Why then, don't we turn our crisis in Mexico into an opportunity to change a failed policy?

    June 16, 2009 at 10:38 am |
  29. MoleNicole

    Dear Ms. Collins,

    I am an Ob/Gyn physician in the state of Illinois, and although I did appreciate many of Mr. Obama's comments, I am still concerned with the enormous cost of malpractice insurance. I have been in practice only 3 years, and my insurance payments are over $80,000. For an OB/Gyn physician who has been in practice, this number can reach $200,000 and more. And yes, I do believe it is due to the enormous payouts that can occur if an incident goes to court.

    I appreciate the sentiment about "caps." What caps are is a limit on payment of NON-economic damages. We never want to keep a patient who has truly been wronged without care for the rest of his or her life, that SHOULD be paid, no matter what the cost. It's the "pain and suffering" money that we believe should be limited. This will help keep malpractice payments under control.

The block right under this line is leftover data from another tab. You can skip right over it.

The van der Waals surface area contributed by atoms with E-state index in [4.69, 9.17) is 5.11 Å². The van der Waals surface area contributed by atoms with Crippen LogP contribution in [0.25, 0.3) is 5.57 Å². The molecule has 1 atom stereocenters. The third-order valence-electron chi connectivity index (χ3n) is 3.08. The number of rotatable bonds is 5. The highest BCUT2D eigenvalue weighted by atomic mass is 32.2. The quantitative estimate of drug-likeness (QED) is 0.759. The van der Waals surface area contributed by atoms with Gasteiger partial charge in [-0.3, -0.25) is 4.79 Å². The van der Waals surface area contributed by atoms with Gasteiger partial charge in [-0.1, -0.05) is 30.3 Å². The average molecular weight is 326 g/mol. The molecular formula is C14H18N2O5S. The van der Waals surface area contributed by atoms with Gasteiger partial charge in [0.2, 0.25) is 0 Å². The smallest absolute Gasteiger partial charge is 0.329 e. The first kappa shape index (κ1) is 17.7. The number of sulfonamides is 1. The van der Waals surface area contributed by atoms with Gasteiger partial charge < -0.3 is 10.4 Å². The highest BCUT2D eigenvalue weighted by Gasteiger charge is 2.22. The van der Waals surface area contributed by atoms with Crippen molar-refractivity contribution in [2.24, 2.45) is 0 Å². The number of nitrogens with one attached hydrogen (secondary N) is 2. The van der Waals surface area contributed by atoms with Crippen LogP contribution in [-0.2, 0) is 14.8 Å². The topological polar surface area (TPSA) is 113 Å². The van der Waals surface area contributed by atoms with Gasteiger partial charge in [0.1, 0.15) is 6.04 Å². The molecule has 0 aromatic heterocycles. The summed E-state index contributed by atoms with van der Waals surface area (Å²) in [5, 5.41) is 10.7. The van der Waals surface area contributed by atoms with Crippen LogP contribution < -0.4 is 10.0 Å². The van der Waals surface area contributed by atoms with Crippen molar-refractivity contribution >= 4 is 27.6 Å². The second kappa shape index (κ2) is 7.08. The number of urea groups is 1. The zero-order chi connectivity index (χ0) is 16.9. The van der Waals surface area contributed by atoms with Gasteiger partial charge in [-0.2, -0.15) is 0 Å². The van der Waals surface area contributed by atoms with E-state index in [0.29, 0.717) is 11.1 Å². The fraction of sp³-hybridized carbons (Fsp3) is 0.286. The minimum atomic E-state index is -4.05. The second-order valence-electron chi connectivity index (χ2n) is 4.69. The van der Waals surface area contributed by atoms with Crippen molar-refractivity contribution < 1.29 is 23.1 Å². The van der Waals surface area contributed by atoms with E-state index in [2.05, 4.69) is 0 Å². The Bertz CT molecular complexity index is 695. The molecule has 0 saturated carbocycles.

I feel the need to comment on the email that I just heard. The person complains about the fees for "office visits" and compared us to mechanics. First of all, a mechanic works fee-for-service. We don't. Your insurance company dictates our payment. You pay a lawyer by the HOUR for his/her consultation. Why can't you pay a nominal fee to consult with a professional about your health?

    As for hospital fees, our hospital only collects a TINY fraction of what it bills. It doesn't matter what we charge, we will only get a set amount.

    And with regard to "dangerous" physicians: the 100,000 deaths that occur each year due to medical errors occur within a SYSTEM. Yes, doctors are a part of that system, but mistakes happen with nurses, medical assistants, even the clerks who handle paperwork. We all need to recognize this and work together to increase safety.

    I implore everyone to consider Obama's plan; I think it makes sense for those who have plenty to help support those who have little, but to not forget those who are delivering the care we suffered and trained SO hard to obtain.

    Thank you.

    June 16, 2009 at 10:39 am |
  30. Don Snare

    About your story on the woman "ADDICTED TO POT "
    Does anyone check the stories that these people tell ?